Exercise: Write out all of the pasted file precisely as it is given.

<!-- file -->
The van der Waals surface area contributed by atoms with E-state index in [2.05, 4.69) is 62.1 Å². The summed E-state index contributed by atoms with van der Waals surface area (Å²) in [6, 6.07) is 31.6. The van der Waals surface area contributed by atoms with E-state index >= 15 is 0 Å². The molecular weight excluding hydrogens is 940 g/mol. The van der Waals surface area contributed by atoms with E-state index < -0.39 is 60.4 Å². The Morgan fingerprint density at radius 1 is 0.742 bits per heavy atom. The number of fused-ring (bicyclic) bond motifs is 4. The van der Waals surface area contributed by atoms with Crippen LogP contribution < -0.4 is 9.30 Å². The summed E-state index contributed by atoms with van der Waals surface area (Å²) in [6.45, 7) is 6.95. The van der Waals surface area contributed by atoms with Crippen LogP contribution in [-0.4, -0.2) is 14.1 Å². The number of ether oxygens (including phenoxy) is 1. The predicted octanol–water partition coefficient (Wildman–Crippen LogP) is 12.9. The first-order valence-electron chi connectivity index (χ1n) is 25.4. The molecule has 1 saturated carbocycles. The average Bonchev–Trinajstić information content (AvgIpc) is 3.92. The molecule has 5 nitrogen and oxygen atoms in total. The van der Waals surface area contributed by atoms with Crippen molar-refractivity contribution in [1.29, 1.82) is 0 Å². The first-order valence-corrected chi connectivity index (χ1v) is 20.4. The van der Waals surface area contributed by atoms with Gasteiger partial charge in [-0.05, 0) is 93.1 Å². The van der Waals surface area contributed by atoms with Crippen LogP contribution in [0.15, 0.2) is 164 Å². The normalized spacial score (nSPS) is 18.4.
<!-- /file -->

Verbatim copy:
The van der Waals surface area contributed by atoms with E-state index in [2.05, 4.69) is 62.1 Å². The summed E-state index contributed by atoms with van der Waals surface area (Å²) in [6, 6.07) is 31.6. The van der Waals surface area contributed by atoms with E-state index >= 15 is 0 Å². The molecular weight excluding hydrogens is 940 g/mol. The van der Waals surface area contributed by atoms with E-state index < -0.39 is 60.4 Å². The Morgan fingerprint density at radius 1 is 0.742 bits per heavy atom. The number of fused-ring (bicyclic) bond motifs is 4. The van der Waals surface area contributed by atoms with Crippen LogP contribution < -0.4 is 9.30 Å². The summed E-state index contributed by atoms with van der Waals surface area (Å²) in [6.45, 7) is 6.95. The van der Waals surface area contributed by atoms with Crippen LogP contribution in [-0.4, -0.2) is 14.1 Å². The number of ether oxygens (including phenoxy) is 1. The predicted octanol–water partition coefficient (Wildman–Crippen LogP) is 12.9. The first-order valence-electron chi connectivity index (χ1n) is 25.4. The molecule has 1 saturated carbocycles. The average Bonchev–Trinajstić information content (AvgIpc) is 3.92. The molecule has 5 nitrogen and oxygen atoms in total. The van der Waals surface area contributed by atoms with Crippen molar-refractivity contribution in [1.29, 1.82) is 0 Å². The first-order valence-corrected chi connectivity index (χ1v) is 20.4. The van der Waals surface area contributed by atoms with Gasteiger partial charge in [-0.05, 0) is 93.1 Å². The van der Waals surface area contributed by atoms with Crippen LogP contribution in [0.15, 0.2) is 164 Å². The normalized spacial score (nSPS) is 18.4.